Despite the Des Moines Register’s attempts at destroying the reputation of a man who raised over $1 million for a children’s hospital by surfacing tweets he sent when he was 16, Carson King is being celebrated as the local hero he is with his own day and a beer named after him.
According to the New York Post, Governor Kim Reynolds of Iowa shrugged off the controversy and gave King his own official day:
Iowa Governor Kim Reynolds ignored the controversy and on Wednesday signed an official proclamation naming this Saturday as “Carson King Day.”
“Individuals like Carson King demonstrate how ‘Iowa Nice’ isn’t just a slogan, but our way of life,” the proclamation says.
Not only does King have his own official day, but a brewery was angry enough with Anheuser-Busch cutting ties with King over the controversy that it actually made a beer in King’s honor, and will use the sale of it for charity:
Geneseo Brewing Company, meanwhile, said it was so “appalled” by Busch dumping its support of King it was stepping in to produce its own “Iowa Legend” beer in his honor.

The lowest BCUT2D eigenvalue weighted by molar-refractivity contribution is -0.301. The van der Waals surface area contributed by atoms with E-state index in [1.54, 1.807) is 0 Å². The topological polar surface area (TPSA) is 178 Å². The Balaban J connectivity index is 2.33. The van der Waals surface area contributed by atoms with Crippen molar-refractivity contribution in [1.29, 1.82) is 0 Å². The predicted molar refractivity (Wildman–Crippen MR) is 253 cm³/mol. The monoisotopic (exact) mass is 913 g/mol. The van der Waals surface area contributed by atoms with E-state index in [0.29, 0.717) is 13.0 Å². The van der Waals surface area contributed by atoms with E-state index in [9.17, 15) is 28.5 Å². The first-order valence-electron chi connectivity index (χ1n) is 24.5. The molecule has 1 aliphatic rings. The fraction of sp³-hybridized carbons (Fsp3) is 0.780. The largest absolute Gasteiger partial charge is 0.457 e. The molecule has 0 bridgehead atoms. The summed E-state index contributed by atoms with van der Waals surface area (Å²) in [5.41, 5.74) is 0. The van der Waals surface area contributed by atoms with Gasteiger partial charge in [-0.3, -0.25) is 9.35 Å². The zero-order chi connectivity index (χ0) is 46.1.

The beer will be sold in its brewpub and $1 from each pint or can sold will go towards King’s money-raising efforts, head brewer Glenn Cole said in a statement on Facebook.
Not only is all well that ends well, but the charitable giving also continues under King’s example. King himself even said that he’s not going to stop at $1 million, he’s going to see if he can push it to $2 million.
King has had a roller coaster ride of highs and lows after he first appeared in the mainstream media for his unorthodox way of raising money. What started as a simple joke of asking for beer money with a sign on live TV ended up being a highly watched charity drive.
However, the Des Moines Register decided that it should peer into his past social media activity for no discernible reason, and found a few tweets where King had quoted comedian Daniel Tosh and informed King that they were going to expose these tweets in their story about him. King got out ahead of the Register and made the announcement himself, causing Anheuser-Busch — who had promised to match King’s charitable giving — to cut ties with him.
Busch said it would keep its promise to give the money to charity, but would not work with King any longer.
Internet sleuths went into the Des Moines Register reporter’s own social media history and found nasty tweets of his own, including tweets about teaching kids to do drugs and prostitute themselves, as well as hatred toward police. The Des Moines Register said that it was “investigating” the reporter.
In the end, King came out looking like a hero and the media, once again, ended up with even more egg on its face.
A happy ending indeed.